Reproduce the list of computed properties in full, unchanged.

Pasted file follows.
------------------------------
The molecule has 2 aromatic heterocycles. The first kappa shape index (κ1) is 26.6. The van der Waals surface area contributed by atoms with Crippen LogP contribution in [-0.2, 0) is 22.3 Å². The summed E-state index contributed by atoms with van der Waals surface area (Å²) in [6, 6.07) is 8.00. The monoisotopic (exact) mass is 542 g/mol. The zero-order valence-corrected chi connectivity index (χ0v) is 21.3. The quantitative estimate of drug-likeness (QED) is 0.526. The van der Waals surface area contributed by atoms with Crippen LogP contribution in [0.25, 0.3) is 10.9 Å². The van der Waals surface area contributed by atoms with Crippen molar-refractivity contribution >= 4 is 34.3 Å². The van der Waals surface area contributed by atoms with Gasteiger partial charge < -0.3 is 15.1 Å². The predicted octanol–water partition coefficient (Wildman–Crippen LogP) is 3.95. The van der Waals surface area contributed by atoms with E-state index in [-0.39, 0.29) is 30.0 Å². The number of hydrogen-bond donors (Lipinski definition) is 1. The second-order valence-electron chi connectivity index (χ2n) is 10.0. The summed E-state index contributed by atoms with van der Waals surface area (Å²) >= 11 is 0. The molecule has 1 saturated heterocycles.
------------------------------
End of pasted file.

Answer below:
The molecule has 2 aromatic heterocycles. The first kappa shape index (κ1) is 26.6. The van der Waals surface area contributed by atoms with Crippen LogP contribution in [-0.2, 0) is 22.3 Å². The summed E-state index contributed by atoms with van der Waals surface area (Å²) in [6, 6.07) is 8.00. The monoisotopic (exact) mass is 542 g/mol. The zero-order valence-corrected chi connectivity index (χ0v) is 21.3. The quantitative estimate of drug-likeness (QED) is 0.526. The van der Waals surface area contributed by atoms with Crippen LogP contribution in [0.25, 0.3) is 10.9 Å². The van der Waals surface area contributed by atoms with Crippen molar-refractivity contribution >= 4 is 34.3 Å². The van der Waals surface area contributed by atoms with Gasteiger partial charge < -0.3 is 15.1 Å². The predicted octanol–water partition coefficient (Wildman–Crippen LogP) is 3.95. The van der Waals surface area contributed by atoms with E-state index in [-0.39, 0.29) is 30.0 Å². The number of hydrogen-bond donors (Lipinski definition) is 1. The second-order valence-electron chi connectivity index (χ2n) is 10.0. The summed E-state index contributed by atoms with van der Waals surface area (Å²) >= 11 is 0. The molecule has 1 saturated heterocycles.